North American Hand Built Show 1: Fat Chance Returns

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Our tall and wiry correspondent, Brad Quartuccio reports from the North American Hand Built Show (NAHBS) in Louisville, Kentucky. First up, he’s got the shots of the new, Kickstarter-funded Fat Chance Yo Eddy.

Fat Chance Bicycles

After a 15 year hiatus, Fat Chance Cycles is back. Unlike many revived brands, this one has the original DNA running the show, with Chris Chance himself behind the scenes at the Ventana fabrication shop and involved in every piece of the production process. Some things never change. First out of the gate is the Yo Eddy Team Fat Chance, available in 29in or the pictured (red) 27.5in wheel size version. The name may be the same, but these aren’t strictly throwback bikes. The Big One Inch fork is back with gussets on both sides, and now fitting into a tapered headtube with a thru-axle keeping everything pointed the right direction. A dropper post, carbon rims, and 1x drivetrain make it clear this bike is from 2015, not 1995. Click on individual photos to make them huge.

Still a pretty classic silhouette
We’re not sure if this looks right, though. Room for tapered suspension forks, but non-taper rigid.
Neat thru-axles
Teardrop gussets on the forks.
Brad brought his portable studio to NAHBS for these great shots.
He’s back! Chris Chance in person.
He’s baaa-aack! Eddy is also back.
Classic untapered chainstays
Stealth dropper. We do hope the frames are wax-oyled.


On the true throwback front however, it was only appropriate to shoot a couple of vintage Fats that Chris had along for the NAHBS ride. The black and gold Wicked Fat Chance dates from 1986, the early days of mountain biking when parts were first becoming readily available, and everyone was still figuring out exactly what a mountain bike could do.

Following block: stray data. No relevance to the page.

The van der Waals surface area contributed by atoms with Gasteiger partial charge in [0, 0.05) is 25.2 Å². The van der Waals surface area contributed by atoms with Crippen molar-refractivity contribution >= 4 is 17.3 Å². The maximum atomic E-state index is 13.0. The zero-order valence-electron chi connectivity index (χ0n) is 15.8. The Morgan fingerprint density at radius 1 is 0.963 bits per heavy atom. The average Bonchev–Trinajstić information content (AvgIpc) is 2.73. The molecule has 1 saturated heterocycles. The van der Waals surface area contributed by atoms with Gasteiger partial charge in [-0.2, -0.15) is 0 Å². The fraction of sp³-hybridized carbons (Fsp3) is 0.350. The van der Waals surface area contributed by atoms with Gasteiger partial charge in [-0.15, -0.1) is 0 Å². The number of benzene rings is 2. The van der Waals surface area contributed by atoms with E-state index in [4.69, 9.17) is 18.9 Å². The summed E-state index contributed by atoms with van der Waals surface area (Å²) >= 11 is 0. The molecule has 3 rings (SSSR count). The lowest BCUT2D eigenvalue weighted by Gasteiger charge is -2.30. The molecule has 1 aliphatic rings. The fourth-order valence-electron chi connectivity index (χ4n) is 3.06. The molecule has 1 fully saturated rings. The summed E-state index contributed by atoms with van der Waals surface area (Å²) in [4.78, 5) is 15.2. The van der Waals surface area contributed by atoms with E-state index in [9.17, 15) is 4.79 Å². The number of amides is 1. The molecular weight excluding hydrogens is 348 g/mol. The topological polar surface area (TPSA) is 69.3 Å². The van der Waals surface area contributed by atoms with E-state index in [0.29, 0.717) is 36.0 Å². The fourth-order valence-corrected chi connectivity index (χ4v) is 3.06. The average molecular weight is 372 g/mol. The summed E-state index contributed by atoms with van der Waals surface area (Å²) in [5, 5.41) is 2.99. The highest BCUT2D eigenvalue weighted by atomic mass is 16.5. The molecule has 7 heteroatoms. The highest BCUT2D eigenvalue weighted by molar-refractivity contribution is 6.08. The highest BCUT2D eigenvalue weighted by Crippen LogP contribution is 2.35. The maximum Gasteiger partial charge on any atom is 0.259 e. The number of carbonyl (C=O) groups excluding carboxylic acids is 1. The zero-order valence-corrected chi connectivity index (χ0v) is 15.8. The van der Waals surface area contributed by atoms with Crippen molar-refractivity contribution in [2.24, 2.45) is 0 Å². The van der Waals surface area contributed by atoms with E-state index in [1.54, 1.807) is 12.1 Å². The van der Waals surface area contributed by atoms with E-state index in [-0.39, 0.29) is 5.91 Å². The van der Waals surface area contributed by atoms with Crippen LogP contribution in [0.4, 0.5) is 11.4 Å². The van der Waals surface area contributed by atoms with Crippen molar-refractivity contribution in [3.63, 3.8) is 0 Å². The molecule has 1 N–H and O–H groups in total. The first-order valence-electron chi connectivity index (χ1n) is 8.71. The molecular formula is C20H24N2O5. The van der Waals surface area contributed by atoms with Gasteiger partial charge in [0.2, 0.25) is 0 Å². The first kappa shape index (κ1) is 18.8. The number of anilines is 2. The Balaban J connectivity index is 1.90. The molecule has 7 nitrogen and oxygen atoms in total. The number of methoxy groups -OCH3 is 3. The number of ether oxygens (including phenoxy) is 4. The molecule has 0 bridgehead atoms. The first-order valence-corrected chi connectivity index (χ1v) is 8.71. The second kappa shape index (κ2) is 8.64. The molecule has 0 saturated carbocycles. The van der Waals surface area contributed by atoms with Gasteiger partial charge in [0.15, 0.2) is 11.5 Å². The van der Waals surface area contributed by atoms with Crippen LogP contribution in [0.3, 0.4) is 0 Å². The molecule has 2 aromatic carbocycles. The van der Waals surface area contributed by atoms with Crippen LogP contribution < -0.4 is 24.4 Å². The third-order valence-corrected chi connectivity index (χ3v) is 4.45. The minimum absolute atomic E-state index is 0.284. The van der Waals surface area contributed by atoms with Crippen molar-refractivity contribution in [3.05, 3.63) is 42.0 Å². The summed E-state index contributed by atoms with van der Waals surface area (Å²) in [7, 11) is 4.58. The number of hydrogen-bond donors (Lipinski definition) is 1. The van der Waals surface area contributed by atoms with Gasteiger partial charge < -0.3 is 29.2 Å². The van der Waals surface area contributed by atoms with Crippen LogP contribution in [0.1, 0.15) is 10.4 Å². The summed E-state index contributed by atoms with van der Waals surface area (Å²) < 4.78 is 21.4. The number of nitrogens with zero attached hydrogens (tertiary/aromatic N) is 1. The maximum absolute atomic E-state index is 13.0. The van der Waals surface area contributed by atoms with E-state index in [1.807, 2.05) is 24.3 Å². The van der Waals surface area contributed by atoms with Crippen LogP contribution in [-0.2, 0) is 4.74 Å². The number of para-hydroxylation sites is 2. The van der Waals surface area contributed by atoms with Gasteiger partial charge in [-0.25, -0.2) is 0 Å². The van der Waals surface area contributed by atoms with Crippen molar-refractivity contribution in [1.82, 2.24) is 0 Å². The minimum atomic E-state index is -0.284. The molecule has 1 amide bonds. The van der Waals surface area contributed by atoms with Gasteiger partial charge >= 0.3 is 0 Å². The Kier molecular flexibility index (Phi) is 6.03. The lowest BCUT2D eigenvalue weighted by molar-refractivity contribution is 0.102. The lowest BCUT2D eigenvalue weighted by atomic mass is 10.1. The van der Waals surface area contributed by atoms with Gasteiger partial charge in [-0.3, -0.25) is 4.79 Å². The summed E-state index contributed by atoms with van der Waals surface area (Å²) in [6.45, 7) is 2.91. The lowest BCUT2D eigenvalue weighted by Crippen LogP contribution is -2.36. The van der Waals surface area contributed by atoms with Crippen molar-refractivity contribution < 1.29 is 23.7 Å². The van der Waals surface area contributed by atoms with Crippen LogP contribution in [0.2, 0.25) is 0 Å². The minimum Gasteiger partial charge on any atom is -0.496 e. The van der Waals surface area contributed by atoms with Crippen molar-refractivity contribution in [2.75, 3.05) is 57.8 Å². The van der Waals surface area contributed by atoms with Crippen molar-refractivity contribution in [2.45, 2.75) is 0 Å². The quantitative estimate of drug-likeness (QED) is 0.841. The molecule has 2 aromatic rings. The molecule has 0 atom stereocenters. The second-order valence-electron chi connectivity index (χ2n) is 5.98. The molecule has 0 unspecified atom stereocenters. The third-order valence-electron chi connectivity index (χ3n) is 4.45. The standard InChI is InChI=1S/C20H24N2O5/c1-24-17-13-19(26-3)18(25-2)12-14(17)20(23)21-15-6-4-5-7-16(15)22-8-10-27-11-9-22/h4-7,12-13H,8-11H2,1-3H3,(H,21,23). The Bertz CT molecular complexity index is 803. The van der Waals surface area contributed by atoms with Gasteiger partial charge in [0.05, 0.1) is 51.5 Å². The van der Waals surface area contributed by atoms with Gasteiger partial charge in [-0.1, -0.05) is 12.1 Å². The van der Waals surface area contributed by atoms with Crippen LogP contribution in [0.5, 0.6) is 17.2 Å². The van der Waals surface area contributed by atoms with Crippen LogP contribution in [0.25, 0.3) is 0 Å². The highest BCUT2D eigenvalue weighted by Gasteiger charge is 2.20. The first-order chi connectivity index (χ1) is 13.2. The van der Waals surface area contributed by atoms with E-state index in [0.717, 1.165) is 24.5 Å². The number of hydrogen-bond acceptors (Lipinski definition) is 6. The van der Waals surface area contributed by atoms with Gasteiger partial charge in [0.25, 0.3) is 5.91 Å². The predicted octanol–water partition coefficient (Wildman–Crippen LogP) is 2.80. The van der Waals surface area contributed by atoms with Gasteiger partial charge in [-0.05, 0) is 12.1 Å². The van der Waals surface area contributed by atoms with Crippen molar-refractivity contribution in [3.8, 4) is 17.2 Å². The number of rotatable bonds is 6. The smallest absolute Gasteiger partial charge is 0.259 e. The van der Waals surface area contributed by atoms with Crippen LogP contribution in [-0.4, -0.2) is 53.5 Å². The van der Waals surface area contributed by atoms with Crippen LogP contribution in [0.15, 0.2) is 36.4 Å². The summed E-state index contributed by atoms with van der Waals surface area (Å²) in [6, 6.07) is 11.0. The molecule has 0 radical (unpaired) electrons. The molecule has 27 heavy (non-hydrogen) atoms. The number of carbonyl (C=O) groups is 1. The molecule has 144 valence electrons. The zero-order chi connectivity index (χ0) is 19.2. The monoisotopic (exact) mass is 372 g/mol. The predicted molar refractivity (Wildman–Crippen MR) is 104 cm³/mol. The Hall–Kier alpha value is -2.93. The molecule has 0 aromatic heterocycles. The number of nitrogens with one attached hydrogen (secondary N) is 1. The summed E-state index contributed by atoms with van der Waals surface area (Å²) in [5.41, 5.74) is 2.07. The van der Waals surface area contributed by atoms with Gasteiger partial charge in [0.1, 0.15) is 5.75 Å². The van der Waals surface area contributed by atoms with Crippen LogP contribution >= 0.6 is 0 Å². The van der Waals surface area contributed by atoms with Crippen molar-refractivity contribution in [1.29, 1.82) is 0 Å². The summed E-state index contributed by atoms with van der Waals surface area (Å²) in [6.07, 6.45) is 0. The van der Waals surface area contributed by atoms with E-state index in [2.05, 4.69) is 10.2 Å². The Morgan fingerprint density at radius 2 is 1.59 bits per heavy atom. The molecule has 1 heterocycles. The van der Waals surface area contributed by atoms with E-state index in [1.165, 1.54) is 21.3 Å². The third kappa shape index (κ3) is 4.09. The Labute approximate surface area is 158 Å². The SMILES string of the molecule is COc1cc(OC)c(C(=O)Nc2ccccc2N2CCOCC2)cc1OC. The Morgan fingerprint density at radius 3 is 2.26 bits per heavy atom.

It’s the future, right? This mountain bike lark’ll never take off
When 531 was king.
Very made in the USA
How many shark fins actually got fitted?
Original Specialized Ground Controls
Pretty contemporary looking for a bike from the ’80s

Fast forward to the mid-nineties with the purple Team Fat Chance, and the parts that many of us lusted after but couldn’t afford at the time. Both bikes represent significant parts of the evolution of the machine, with the latest Yo Eddy being another piece of the Fat Chance story.

Now we’re in the way-back machine
This colour looks so right on this bike. Would it work on a modern machine?
If you’re a certain age, you’ll have gone misty-eyed at this bike
Just yes. And a Smoke and Dart pairing too. Where’s Dave Hemming when you need him?
Which would you have? The 1995 machine or the 2015 one?

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Comments (9)

    Anyone else think the angles look wrong, or the fork may be too short?

    I can’t work what looks wrong about it either. That fork/headtube junction is utterly horrible. I loved the 90s models and signed up eagerly for the update emails but I can’t say that I’d spend $2500 (is that right?) on that f&f. Disappointed.

    Doesn’t do anything for me, but then I’m a “modern” MTBer, an arriviste. Looks like it’s falling over itself, needs a slacker head angle to my eyes. And sticking that skinny steerered fork in that fat head tube is all kinds of wrong.

    1995 all the way

    those angles on the new bike look awful steep, does Mr Chance know its 2015?

    Shiny and red 😉 (sort a tapered fork out though, or Carbon 9er fork, in matt black….)

    I think it’s just that the frame is designed around a longer fork. Look at the BB drop in that first pic.
    This is still a prototype.
    Interestingly, When Fat Chance disappeared, IF came along to take over for me. But now IF seem stuck in c2000, here comes Chris with what could be a nice modern take on a similar bike. It’s a bit pricey for me, but I’ll keep an eye on it.
    The Ritchey Timberwolf is also something I’m keeping an eye on.

    I agree about the Ritchey Timberwolf, sounds like a great bike

    Aaarghhhh! Silly fixie-type handlebars on the retro bikes! Did people really ride with tiny handlebars then?

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